William H. Calvin
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copyright ©1998

William H. Calvin
A short memoir of
Arthur A. Ward, Jr.,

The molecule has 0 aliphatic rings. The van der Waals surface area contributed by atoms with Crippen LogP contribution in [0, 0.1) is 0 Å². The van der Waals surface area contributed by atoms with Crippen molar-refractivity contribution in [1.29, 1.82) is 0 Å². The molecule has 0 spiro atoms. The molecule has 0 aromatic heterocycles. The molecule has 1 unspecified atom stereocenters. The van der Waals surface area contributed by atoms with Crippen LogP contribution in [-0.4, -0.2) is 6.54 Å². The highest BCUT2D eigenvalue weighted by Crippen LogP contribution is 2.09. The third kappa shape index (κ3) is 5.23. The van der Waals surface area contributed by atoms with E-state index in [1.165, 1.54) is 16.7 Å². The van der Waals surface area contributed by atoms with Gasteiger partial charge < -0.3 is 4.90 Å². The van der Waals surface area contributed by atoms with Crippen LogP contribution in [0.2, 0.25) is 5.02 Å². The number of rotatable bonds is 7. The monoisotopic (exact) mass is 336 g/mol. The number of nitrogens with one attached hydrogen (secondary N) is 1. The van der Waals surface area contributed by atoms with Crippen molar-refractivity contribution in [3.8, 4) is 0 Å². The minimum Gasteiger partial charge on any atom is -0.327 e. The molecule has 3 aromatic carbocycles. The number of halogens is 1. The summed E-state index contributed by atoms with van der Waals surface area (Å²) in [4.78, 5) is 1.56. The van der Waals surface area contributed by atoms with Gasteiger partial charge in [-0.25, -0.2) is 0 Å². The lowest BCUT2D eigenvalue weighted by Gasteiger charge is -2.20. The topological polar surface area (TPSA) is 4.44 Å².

People are always commenting that I seem to have a lot of interests outside the narrow area of cellular neurophysiology in which I was trained, and I sometimes tell them that it's all Arthur's fault. Well, maybe not the interest in abrupt climate change that's in my Atlantic Monthly article, but Arthur sure did stimulate the interests that you see in my books, all that broad take on how the brain works and how scientists ought to approach such problems. He hired me in 1966, straight out of my Ph.D. in neurophysiology, and I found myself plunged into a group of people with a far broader conception of the brain than I was used to. Those late afternoons in the coffee room exploring all sorts of brain, behavior, and medical topics were a superb postdoctoral education for me. Arthur was one of the 1960s founders of the interdisciplinary effort that later became known as neuroscience, one of the first people to see that brain research had to transcend departmental boundaries -- and he was one of the first to do something about it. From Arthur, I got a valuable historical perspective; not only had he seen a lot of progress in technique, but he'd seen sophisticated reconceptualizations of crude beginnings in many areas, and he always conveyed the hope that we could do it again, if we just managed to look at the problem in the right way. I miss having him to talk with, but I can often imagine what he'd say about something.

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